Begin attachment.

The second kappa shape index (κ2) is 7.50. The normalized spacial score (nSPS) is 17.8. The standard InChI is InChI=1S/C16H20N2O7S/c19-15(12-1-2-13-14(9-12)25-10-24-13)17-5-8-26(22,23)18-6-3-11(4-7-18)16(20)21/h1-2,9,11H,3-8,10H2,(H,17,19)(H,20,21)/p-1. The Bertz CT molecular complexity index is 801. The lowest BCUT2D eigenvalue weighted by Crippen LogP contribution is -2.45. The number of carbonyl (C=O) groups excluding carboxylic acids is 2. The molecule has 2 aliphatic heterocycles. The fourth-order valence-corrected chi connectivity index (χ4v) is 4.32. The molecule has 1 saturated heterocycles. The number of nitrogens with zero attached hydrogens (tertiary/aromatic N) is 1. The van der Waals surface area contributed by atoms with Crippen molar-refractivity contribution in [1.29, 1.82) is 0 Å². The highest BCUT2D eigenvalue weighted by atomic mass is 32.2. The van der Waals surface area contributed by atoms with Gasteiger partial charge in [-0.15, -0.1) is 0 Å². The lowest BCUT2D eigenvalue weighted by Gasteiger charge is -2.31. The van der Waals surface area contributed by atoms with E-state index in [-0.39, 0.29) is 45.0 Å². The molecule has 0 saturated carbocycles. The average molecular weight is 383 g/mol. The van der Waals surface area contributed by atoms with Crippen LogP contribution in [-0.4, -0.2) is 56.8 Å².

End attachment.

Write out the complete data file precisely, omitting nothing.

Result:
The second kappa shape index (κ2) is 7.50. The normalized spacial score (nSPS) is 17.8. The standard InChI is InChI=1S/C16H20N2O7S/c19-15(12-1-2-13-14(9-12)25-10-24-13)17-5-8-26(22,23)18-6-3-11(4-7-18)16(20)21/h1-2,9,11H,3-8,10H2,(H,17,19)(H,20,21)/p-1. The Bertz CT molecular complexity index is 801. The lowest BCUT2D eigenvalue weighted by Crippen LogP contribution is -2.45. The number of carbonyl (C=O) groups excluding carboxylic acids is 2. The molecule has 2 aliphatic heterocycles. The fourth-order valence-corrected chi connectivity index (χ4v) is 4.32. The molecule has 1 saturated heterocycles. The number of nitrogens with zero attached hydrogens (tertiary/aromatic N) is 1. The van der Waals surface area contributed by atoms with Crippen molar-refractivity contribution in [1.29, 1.82) is 0 Å². The highest BCUT2D eigenvalue weighted by atomic mass is 32.2. The van der Waals surface area contributed by atoms with Gasteiger partial charge in [-0.15, -0.1) is 0 Å². The lowest BCUT2D eigenvalue weighted by Gasteiger charge is -2.31. The van der Waals surface area contributed by atoms with E-state index in [-0.39, 0.29) is 45.0 Å². The molecule has 0 saturated carbocycles. The average molecular weight is 383 g/mol. The van der Waals surface area contributed by atoms with Crippen LogP contribution in [-0.4, -0.2) is 56.8 Å².